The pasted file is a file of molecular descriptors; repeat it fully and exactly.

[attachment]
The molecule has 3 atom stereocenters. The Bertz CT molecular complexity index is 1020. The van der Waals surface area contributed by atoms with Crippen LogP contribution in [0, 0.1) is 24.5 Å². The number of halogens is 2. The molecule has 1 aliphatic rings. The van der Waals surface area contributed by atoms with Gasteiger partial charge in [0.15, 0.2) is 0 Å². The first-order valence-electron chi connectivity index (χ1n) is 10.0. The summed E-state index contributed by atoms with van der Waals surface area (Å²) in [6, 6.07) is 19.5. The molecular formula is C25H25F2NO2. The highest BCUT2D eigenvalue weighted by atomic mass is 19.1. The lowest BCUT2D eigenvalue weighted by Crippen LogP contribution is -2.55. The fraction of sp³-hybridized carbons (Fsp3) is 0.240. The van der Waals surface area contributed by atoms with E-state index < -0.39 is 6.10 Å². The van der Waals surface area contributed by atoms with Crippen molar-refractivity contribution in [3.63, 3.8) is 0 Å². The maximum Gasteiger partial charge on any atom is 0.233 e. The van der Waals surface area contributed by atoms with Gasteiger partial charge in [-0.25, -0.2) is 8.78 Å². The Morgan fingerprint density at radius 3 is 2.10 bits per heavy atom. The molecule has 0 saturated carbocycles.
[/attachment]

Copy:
The molecule has 3 atom stereocenters. The Bertz CT molecular complexity index is 1020. The van der Waals surface area contributed by atoms with Crippen LogP contribution in [0, 0.1) is 24.5 Å². The number of halogens is 2. The molecule has 1 aliphatic rings. The van der Waals surface area contributed by atoms with Gasteiger partial charge in [0.15, 0.2) is 0 Å². The first-order valence-electron chi connectivity index (χ1n) is 10.0. The summed E-state index contributed by atoms with van der Waals surface area (Å²) in [6, 6.07) is 19.5. The molecular formula is C25H25F2NO2. The highest BCUT2D eigenvalue weighted by atomic mass is 19.1. The lowest BCUT2D eigenvalue weighted by Crippen LogP contribution is -2.55. The fraction of sp³-hybridized carbons (Fsp3) is 0.240. The van der Waals surface area contributed by atoms with E-state index < -0.39 is 6.10 Å². The van der Waals surface area contributed by atoms with Crippen molar-refractivity contribution in [3.63, 3.8) is 0 Å². The maximum Gasteiger partial charge on any atom is 0.233 e. The van der Waals surface area contributed by atoms with Gasteiger partial charge in [-0.25, -0.2) is 8.78 Å². The Morgan fingerprint density at radius 3 is 2.10 bits per heavy atom. The molecule has 0 saturated carbocycles.